The three most common areas of focus that photographers get into when getting into photography are headshots, senior portraits, and weddings because it’s the easiest route to make money plus you don’t have the pressure of a big budget production that normally goes into fashion/commercial photography. The problem however, is that since it’s an easy way for new photographers to make money, there are an over abundance of photographers offering these services in the marketplace.

So how do you make yourself stand out from the crowd? 

Today I’ll focus on headshots: 
Get to know your client before the shoot. Make sure you know what type of roles your client tend to get. If your actor is a comedian, you certainly wouldn’t want to give him headshots that look all serious and vice versa. 

Make sure the background is not distracting, then really knock the background out by shooting with a smaller F-stop (wider aperture). Next focus on your client’s outfits, avoid patterns or anything too out there. Solid colors are usually the best, but make sure the color complements the skin and the background. 

Even though they are actors, most aren’t comfortable being in front of a still camera. Your job as a photographer is to capture their essence, but if they are stiff and uncomfortable, it will certainly show up in the pictures. Talk to them, make jokes, ease their mind so that they’re no longer thinking about the shoot. 

Avoid shooting in direct sun. If there’s no place to hide and it’s your only option, shoot with the sun at their 3/4 back so that it rims part of their body and head. Use a reflector in front on the opposite side of the sun at 3/4 to your subject as well to create subtle shadows on their face. If you put the reflector right in front of your subject, the light will be flat. 

Most of the time you won’t be shooting headshots in the desert, so you’ll be able to find shade to hide under or wait for an overcast day, the World will then be a large softbox. 

Here’s a shot in natural light. 

Shooting in natural light is the easiest option, but if you want more control over the light, you can pack lightly (no pun intended). You can get away with 1 light, but I prefer 2 lights sometimes 3 so the image is not too one dimensional.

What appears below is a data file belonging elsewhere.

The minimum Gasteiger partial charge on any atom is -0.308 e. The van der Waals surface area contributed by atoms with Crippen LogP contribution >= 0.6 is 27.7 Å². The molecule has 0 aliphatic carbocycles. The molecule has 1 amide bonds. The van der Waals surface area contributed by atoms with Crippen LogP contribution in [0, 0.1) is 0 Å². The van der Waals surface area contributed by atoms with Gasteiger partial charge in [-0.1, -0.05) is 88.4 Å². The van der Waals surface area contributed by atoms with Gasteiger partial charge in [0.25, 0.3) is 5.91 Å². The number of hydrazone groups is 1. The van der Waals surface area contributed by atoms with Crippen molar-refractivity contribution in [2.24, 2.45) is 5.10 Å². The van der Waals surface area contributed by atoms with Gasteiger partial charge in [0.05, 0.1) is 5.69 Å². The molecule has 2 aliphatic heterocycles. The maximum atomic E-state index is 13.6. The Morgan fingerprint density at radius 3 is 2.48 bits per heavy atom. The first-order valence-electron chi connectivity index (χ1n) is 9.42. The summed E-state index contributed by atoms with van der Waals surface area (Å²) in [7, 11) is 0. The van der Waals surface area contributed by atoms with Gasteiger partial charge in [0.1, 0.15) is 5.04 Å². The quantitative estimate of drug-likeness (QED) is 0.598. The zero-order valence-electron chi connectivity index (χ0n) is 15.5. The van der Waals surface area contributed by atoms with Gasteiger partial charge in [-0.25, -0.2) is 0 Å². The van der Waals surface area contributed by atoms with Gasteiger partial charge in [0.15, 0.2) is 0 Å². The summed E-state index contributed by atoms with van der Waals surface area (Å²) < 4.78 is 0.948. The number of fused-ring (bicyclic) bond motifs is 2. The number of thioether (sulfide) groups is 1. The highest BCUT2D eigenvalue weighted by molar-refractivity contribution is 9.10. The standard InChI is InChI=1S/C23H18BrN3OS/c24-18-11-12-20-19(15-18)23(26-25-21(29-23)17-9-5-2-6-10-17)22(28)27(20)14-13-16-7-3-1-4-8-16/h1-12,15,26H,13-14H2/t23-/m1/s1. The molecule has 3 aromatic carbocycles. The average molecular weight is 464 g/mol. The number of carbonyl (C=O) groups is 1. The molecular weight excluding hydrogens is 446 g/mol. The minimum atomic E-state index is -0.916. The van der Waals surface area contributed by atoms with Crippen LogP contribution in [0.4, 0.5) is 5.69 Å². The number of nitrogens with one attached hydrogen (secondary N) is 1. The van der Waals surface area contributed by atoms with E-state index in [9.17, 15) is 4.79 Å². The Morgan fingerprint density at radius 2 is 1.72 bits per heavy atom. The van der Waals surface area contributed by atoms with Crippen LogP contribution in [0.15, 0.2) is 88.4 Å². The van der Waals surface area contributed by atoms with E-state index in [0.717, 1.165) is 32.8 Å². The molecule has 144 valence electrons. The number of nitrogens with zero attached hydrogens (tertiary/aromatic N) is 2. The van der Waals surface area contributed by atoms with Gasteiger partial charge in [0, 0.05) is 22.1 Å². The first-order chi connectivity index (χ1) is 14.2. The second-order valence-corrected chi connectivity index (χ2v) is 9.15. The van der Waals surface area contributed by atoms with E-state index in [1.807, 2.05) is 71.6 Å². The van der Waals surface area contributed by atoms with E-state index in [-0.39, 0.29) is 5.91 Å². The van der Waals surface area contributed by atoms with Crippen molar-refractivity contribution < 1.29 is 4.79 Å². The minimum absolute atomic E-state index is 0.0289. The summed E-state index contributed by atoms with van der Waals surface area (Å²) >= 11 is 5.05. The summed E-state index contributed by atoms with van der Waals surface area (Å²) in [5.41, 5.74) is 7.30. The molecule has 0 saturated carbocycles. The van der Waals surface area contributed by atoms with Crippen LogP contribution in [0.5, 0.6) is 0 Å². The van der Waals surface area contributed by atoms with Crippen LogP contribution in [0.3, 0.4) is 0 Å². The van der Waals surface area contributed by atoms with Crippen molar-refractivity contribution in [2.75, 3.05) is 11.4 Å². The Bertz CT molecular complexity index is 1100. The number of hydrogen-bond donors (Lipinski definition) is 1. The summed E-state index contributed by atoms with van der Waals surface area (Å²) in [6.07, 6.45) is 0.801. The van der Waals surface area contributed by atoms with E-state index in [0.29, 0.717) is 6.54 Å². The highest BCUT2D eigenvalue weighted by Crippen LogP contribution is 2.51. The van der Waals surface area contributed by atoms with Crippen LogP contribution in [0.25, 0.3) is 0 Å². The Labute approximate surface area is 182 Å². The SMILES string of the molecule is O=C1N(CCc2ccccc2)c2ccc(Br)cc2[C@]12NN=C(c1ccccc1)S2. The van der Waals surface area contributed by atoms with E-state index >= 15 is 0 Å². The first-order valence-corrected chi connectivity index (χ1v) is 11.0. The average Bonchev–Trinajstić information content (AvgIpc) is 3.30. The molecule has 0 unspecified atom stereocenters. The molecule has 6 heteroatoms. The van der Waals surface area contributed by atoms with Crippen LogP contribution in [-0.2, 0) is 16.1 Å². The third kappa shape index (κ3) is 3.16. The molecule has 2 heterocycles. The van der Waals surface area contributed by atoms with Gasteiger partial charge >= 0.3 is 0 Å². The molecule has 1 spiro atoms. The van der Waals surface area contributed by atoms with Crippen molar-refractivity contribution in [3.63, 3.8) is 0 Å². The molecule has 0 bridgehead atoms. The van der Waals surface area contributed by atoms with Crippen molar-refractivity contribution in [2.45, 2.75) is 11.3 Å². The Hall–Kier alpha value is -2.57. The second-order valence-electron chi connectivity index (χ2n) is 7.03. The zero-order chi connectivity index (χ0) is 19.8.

Here’s a shot with 2 lights so you can compare it with the natural light.

The main light is 3/4, to the left of the actor. The back light is twice the distance away and a usually a stop or two higher than the main light to create the rim effect.

Nowadays, people are starting to break away from the vertical headshot (which I still prefer because actors usually paperclip their resume to their headshots, hence the casting directors don’t have to turn the image to read the resume). If you go horizontal, don’t center your subject in the frame. Avoid cropping too much off the top of the head, casting directors like to know what the hair looks like.

 

Give your client options. Back out and shoot a few 3/4 body shots so they can use as secondary headshots for those times where they have to show the casting directors their physique. 

I hope this was helpful for those who are looking to do headshots.

Dissecting The Yeyo Image

I think most people out there don’t understand the amount of effort that goes into an image. The complexity of lighting, staging, shooting, and editing all come together to create “the shot.” I think people usually just look at a photo and think that you can haphazardly walk in, put the people where you want, take a picture and have that be the end result. I was suppose to work on a collaborative project with a MUA/Hair stylist, we got together and brainstormed ideas, I got a designer lined up to create the gown, then later the MUA/Hair stylist contacts me to apologize and say that she was going to try and photograph it herself. More power to her, but there is a reason why she’s the MUA/Hair stylist and I’m a photographer. We both play different roles.